x Abu Dhabi, UAEThursday 18 January 2018

Air Wing patrols for rooftop shanties

Helicopters will patrol Abu Dhabi to spot illegal rooftop homes in the wake of a fire that began atop an apartment block.

A woman is rescued from the top of an apartment building that caught fire this week.
A woman is rescued from the top of an apartment building that caught fire this week.

ABU DHABI // Police helicopters will patrol the city to spot illegal rooftop structures in the wake of a fire that began in an apparently makeshift dwelling atop an apartment block. The Interior Ministry ordered the aerial inspections following the fire in the Airport Road building on Tuesday that forced the evacuation of several families. Two adults and a girl had to be rescued from the roof by helicopter.

The Interior Minister, Sheikh Saif bin Zayed, yesterday ordered the Air Wing of the Abu Dhabi Police Department to begin helicopter sweeps of all city buildings to locate illegal rooftop dwellings. The Air Wing has been asked to take photos of any illegal structures to hand over to authorities so that they can be dismantled. The municipality has pledged to take strict action against property owners who violate building codes, and is investigating the blaze at the Fathima Supermarket building.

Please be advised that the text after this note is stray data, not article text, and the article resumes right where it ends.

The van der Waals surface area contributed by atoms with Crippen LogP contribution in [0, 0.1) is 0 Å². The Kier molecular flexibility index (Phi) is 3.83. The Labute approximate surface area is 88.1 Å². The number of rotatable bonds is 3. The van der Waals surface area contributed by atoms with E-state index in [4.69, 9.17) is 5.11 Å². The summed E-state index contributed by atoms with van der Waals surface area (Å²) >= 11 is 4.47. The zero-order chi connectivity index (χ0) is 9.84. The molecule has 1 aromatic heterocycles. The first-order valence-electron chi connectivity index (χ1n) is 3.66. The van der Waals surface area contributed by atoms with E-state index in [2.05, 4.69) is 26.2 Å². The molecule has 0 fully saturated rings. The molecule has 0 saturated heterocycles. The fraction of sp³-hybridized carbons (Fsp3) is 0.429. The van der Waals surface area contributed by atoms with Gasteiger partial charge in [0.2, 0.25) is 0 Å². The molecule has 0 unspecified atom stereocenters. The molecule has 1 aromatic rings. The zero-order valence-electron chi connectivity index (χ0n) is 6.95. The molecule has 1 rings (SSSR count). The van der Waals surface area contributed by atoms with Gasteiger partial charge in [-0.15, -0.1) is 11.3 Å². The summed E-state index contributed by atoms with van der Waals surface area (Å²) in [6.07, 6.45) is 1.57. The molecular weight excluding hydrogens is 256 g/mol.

After 11 people were treated in hospital as a result of the fire, Col Othman al Tamami, the director of emergency and safety management at Abu Dhabi Police, criticised investors and building owners "who exploit rooftop building spaces for profit" and construct housing that lacks basic safety standards. Brig Omair Mohammed al Muhairi, director of the Capital Police Directorate, said yesterday that the Interior Minister ordered that the police be given all resources needed to carry out the aerial inspections.

"Emergency prevention is a priority in the Ministry of the Interior's strategy to safeguard human life and protect property. Members of the public are asked to co-operate with various government branches to promote the prosperity and development the UAE has been enjoying," said Brig al Muhairi. He warned people not to put their lives in danger by moving into rooftop dwellings, which are often made of substandard materials that are not resistant to fire.

Brig Muhairi said illegal additions to buildings caused rerouting of their electrical and plumbing systems and the structures were sometimes unreachable in emergencies. Firemen were unable to reach people stranded on the roof in Tuesday's fire because their ladders did not extend far enough. As a result, the three people stranded people had to be evacuated by a police and military helicopter. Nizar Hazeem, whose wife Busaina was one of those airlifted to safety, said on Wednesday he had endangered his family by renting the rooftop apartment.

The building manager, however, says the rooftop flats were built legally as part of the original construction. There are an estimated 60,000 buildings in Abu Dhabi. ealghalib@thenational.ae